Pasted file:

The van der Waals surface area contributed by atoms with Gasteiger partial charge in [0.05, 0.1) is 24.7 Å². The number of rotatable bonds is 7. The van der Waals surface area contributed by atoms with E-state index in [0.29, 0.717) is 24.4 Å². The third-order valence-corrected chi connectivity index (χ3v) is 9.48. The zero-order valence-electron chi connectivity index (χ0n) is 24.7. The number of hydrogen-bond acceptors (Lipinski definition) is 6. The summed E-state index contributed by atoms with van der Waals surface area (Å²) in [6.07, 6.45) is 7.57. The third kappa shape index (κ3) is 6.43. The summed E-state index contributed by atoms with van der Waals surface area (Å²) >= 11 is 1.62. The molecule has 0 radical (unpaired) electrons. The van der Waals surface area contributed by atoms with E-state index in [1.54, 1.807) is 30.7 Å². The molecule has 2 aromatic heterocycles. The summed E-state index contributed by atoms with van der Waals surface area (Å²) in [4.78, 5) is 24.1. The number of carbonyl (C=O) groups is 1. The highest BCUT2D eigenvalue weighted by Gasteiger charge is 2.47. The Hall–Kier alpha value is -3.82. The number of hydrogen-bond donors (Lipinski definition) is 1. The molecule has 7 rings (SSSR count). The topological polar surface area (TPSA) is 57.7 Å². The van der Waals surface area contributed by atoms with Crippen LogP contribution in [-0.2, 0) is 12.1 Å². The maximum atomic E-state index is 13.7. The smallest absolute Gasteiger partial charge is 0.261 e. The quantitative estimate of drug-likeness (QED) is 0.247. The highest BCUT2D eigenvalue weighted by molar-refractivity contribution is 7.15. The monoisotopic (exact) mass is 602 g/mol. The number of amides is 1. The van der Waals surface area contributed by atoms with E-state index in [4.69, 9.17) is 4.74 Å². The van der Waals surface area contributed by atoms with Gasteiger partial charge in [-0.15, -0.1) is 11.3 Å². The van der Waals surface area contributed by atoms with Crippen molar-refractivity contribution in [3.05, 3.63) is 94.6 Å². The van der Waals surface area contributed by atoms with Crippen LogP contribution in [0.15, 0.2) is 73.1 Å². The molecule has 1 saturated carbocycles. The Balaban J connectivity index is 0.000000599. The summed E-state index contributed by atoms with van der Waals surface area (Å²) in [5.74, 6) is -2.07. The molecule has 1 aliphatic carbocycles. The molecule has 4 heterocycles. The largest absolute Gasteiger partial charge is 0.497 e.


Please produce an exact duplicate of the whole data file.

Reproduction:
The van der Waals surface area contributed by atoms with Gasteiger partial charge in [0.05, 0.1) is 24.7 Å². The number of rotatable bonds is 7. The van der Waals surface area contributed by atoms with E-state index in [0.29, 0.717) is 24.4 Å². The third-order valence-corrected chi connectivity index (χ3v) is 9.48. The zero-order valence-electron chi connectivity index (χ0n) is 24.7. The number of hydrogen-bond acceptors (Lipinski definition) is 6. The summed E-state index contributed by atoms with van der Waals surface area (Å²) in [6.07, 6.45) is 7.57. The third kappa shape index (κ3) is 6.43. The summed E-state index contributed by atoms with van der Waals surface area (Å²) >= 11 is 1.62. The molecule has 0 radical (unpaired) electrons. The van der Waals surface area contributed by atoms with E-state index in [1.54, 1.807) is 30.7 Å². The molecule has 2 aromatic heterocycles. The summed E-state index contributed by atoms with van der Waals surface area (Å²) in [4.78, 5) is 24.1. The number of carbonyl (C=O) groups is 1. The highest BCUT2D eigenvalue weighted by Gasteiger charge is 2.47. The Hall–Kier alpha value is -3.82. The number of hydrogen-bond donors (Lipinski definition) is 1. The molecule has 7 rings (SSSR count). The topological polar surface area (TPSA) is 57.7 Å². The van der Waals surface area contributed by atoms with Crippen LogP contribution in [-0.2, 0) is 12.1 Å². The maximum atomic E-state index is 13.7. The smallest absolute Gasteiger partial charge is 0.261 e. The quantitative estimate of drug-likeness (QED) is 0.247. The highest BCUT2D eigenvalue weighted by molar-refractivity contribution is 7.15. The monoisotopic (exact) mass is 602 g/mol. The number of amides is 1. The van der Waals surface area contributed by atoms with E-state index in [4.69, 9.17) is 4.74 Å². The van der Waals surface area contributed by atoms with Gasteiger partial charge in [-0.15, -0.1) is 11.3 Å². The van der Waals surface area contributed by atoms with Crippen molar-refractivity contribution in [3.05, 3.63) is 94.6 Å². The van der Waals surface area contributed by atoms with Crippen LogP contribution in [0.15, 0.2) is 73.1 Å². The molecule has 1 saturated carbocycles. The Balaban J connectivity index is 0.000000599. The summed E-state index contributed by atoms with van der Waals surface area (Å²) in [5.74, 6) is -2.07. The molecule has 1 aliphatic carbocycles. The molecule has 4 heterocycles. The largest absolute Gasteiger partial charge is 0.497 e.